What history says about Heat's 5-13 record

March, 7, 2011
3/07/11
9:37
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Haberstroh By Tom Haberstroh
ESPN.com
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At this point, it’s becoming not just a broken record, but a shattered one. The Heat lost another close game. And we’re all left wondering what it means.

Are they fatally flawed? Is there something molecularly wrong with the fabric of this team? How long can this last?

We don’t know the answers to those questions yet. What we do know is that the Heat’s abysmal close-game resume is reaching historical depths.

The Heat are now 5-13 in games decided by five points or less. I asked our friends at ESPN Stats & Information to dig up the last time a playoff team posted results of that magnitude during the regular season.

But here’s the kicker: How did they do in the postseason?

This is really what we’re all after, isn’t it? Because in and of itself, the 5-13 record does not matter. The Heat will make the playoffs as one of the top seeds in the East and still rank as one of the best teams in the league. A loss is a loss is a loss. After all, the regular season is just a layup line for the main event called the playoffs.

But the overriding rhetoric suggests that the Heat are doomed. These aren’t your typical defeats. Losing close games over and over again exposes an incurable flaw.

So let’s take a look at the worst records in close games in NBA history for playoff teams and their postseason fates.


The Heat have some company. But it’s not a very large crowd.

What we see here is that no team has won the title after posting a “close-game” win percentage as poor as the Heat’s .278 mark. But then again, no one expected the 1958-59 Syracuse Nationals to win the title, seeing as though they actually carried a losing regular-season record into the postseason.

John Hollinger projects the Heat to finish with a 56-26 record, so we really have two close comparisons in recent times: the 2002-03 Nets, who went to the Finals as the second seed in the East before falling to Spurs in six games, and the 2000-01 Spurs, who were swept by the Los Angeles Lakers in the Western Conference finals. Both of those teams failed to win the title, but did their record in close games seal their fate? Considering how far they reached in the postseason, it hardly seems it plagued their efforts. If anything, the 4-10 record posted by the Nets had zero effect as they overachieved their way to a title run.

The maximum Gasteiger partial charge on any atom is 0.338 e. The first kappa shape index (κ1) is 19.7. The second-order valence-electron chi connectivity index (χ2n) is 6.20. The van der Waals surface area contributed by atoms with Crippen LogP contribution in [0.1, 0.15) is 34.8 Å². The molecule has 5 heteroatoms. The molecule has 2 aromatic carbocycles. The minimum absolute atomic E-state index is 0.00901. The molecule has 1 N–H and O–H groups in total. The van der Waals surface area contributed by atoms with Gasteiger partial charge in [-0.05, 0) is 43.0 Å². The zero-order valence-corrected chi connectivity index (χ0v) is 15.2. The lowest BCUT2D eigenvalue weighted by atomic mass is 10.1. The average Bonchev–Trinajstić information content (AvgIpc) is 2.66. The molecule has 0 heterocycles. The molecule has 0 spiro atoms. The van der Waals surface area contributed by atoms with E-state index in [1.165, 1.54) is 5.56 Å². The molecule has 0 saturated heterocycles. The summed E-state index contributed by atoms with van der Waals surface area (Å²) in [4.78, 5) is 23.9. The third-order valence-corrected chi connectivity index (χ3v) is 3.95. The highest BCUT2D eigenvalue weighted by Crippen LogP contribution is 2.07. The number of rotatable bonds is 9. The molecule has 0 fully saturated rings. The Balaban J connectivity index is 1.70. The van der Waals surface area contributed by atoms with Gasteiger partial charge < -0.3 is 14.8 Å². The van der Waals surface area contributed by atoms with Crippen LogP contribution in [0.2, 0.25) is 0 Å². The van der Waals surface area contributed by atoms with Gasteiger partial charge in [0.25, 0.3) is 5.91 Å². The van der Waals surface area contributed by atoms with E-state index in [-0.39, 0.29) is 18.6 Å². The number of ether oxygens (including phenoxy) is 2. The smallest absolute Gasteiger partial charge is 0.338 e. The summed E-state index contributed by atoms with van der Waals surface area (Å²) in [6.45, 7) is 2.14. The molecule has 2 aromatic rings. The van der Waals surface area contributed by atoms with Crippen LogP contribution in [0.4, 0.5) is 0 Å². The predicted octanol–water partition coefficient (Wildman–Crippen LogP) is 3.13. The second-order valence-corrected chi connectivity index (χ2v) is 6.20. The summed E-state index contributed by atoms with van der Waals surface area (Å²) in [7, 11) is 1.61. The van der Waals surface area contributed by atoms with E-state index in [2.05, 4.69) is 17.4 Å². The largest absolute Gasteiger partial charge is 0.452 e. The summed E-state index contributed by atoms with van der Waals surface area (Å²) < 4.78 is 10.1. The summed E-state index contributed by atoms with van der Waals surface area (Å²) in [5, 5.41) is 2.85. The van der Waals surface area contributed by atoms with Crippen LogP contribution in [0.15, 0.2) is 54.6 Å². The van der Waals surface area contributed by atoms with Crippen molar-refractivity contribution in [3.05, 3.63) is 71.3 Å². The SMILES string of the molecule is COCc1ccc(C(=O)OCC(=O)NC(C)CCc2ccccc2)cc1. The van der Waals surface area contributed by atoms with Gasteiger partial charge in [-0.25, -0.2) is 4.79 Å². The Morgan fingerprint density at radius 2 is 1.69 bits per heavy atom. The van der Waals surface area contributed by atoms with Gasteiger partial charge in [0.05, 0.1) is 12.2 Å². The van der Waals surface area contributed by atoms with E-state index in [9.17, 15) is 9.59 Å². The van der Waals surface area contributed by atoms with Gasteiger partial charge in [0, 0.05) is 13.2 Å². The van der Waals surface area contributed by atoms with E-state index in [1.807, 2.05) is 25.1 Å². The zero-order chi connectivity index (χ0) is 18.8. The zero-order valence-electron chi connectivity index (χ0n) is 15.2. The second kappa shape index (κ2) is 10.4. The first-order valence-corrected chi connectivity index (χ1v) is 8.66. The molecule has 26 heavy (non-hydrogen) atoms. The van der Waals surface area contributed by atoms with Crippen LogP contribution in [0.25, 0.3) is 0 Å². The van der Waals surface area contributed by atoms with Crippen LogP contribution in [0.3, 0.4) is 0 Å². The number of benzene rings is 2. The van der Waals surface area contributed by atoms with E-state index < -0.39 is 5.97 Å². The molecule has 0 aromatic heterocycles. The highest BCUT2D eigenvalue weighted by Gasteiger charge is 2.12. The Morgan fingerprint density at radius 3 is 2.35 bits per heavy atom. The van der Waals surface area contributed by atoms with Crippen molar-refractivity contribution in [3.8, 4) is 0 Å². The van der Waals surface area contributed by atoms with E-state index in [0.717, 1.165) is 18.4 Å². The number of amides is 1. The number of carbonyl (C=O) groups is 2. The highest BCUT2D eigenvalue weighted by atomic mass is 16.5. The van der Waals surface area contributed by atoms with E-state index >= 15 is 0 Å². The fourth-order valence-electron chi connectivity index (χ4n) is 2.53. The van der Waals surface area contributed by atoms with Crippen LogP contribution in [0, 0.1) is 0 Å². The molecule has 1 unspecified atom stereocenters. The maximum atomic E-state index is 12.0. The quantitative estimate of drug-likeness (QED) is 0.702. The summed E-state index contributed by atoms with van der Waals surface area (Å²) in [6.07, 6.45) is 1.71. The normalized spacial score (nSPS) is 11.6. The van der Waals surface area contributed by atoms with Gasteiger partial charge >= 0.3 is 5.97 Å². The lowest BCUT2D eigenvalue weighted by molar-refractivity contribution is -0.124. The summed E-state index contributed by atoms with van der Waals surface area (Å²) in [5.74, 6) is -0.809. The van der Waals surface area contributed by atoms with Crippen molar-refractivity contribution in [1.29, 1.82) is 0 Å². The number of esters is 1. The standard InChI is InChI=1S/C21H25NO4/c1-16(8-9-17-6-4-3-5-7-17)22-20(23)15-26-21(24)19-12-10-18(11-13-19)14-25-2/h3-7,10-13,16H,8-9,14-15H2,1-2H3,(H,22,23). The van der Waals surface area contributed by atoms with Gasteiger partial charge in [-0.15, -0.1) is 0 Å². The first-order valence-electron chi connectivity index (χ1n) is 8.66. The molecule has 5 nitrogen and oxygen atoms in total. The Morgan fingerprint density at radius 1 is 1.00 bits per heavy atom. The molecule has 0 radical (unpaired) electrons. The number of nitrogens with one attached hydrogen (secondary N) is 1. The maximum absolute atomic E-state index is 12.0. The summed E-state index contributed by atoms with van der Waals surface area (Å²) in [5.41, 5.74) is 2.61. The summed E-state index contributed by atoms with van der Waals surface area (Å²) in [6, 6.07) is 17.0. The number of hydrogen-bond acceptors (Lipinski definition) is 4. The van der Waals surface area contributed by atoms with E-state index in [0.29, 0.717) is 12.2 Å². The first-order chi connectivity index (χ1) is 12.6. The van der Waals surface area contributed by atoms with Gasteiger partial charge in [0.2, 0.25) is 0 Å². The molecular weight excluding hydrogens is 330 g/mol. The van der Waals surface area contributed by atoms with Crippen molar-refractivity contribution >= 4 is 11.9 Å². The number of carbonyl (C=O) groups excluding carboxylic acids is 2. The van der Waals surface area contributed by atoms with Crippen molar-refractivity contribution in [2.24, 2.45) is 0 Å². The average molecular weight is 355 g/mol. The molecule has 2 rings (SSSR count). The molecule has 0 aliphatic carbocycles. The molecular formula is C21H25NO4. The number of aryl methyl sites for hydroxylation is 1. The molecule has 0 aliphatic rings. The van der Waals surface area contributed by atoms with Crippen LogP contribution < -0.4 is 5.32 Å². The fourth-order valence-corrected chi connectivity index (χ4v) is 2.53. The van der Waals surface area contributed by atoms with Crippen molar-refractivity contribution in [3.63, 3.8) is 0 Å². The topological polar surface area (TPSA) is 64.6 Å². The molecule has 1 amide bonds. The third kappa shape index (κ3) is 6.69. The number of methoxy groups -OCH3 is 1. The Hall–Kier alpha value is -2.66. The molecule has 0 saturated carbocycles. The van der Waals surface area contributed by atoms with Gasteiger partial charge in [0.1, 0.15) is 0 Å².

Of course, the Heat could “figure it out” in the next month and play themselves off of this list. But even if the late-game struggles continue, the team’s overall record in the regular season should have more predictive value. This is a central tenet of the advanced statistics basketball community. Taking this one step further, Neil Paine at Basketball-Reference.com ran a fascinating study that found that in the Finals and conference finals stomping weak opponents in the regular season had more predictive value than winning close games against teams over .500. Paine shows the numbers and concludes:
In the NBA, dominating good teams is clearly the best indicator of postseason success. Teams that had more regular-season dominations (big wins over good teams) won 64.8% of their "final four" series, including 73.3% of their Finals matchups. But the second-most predictive attribute of "final four" success was having more stomps -- that is, destroying the league's weaker teams. And having more stomps was actually a better indicator of success than having more guts (close wins against good teams).

Paine’s findings run counter to the conventional wisdom, but confirm what was already established in the NFL several years ago. Aaron Schatz of Football Outsiders ran a similar study and found similar results to Paine. The conclusion: Close games don’t matter as much as you think they do.

Why is this the case? When a team wins a close game, it is as much a product of luck as it is so-called “clutchness.” We saw this in Sunday’s loss to the Bulls, after Luol Deng missed a game-tying free throw with 15.9 seconds left. Deng and Dwyane Wade converged on a loose ball tipped by Joakim Noah in the paint. Deng fell to the ground after drawing contact from Wade and a foul was called. Deng went back to the line and hit the game-winning free throws.

After the game, Heat players were asked how it was possible the Heat failed to recover the loose ball. Their response: It was nothing more than a lucky play. That reads as an excuse and a coping mechanism. But perhaps they don’t believe in the supernatural narrative many have drawn: The Heat don’t possess the clutch gene.

And the Heat have history on their side. As many analysts have discovered, regular-season “clutchness” doesn’t seem to have a hand in postseason success. Randomness plays a critical role in late-game situations, even if it’s not a riveting component to a storyline.

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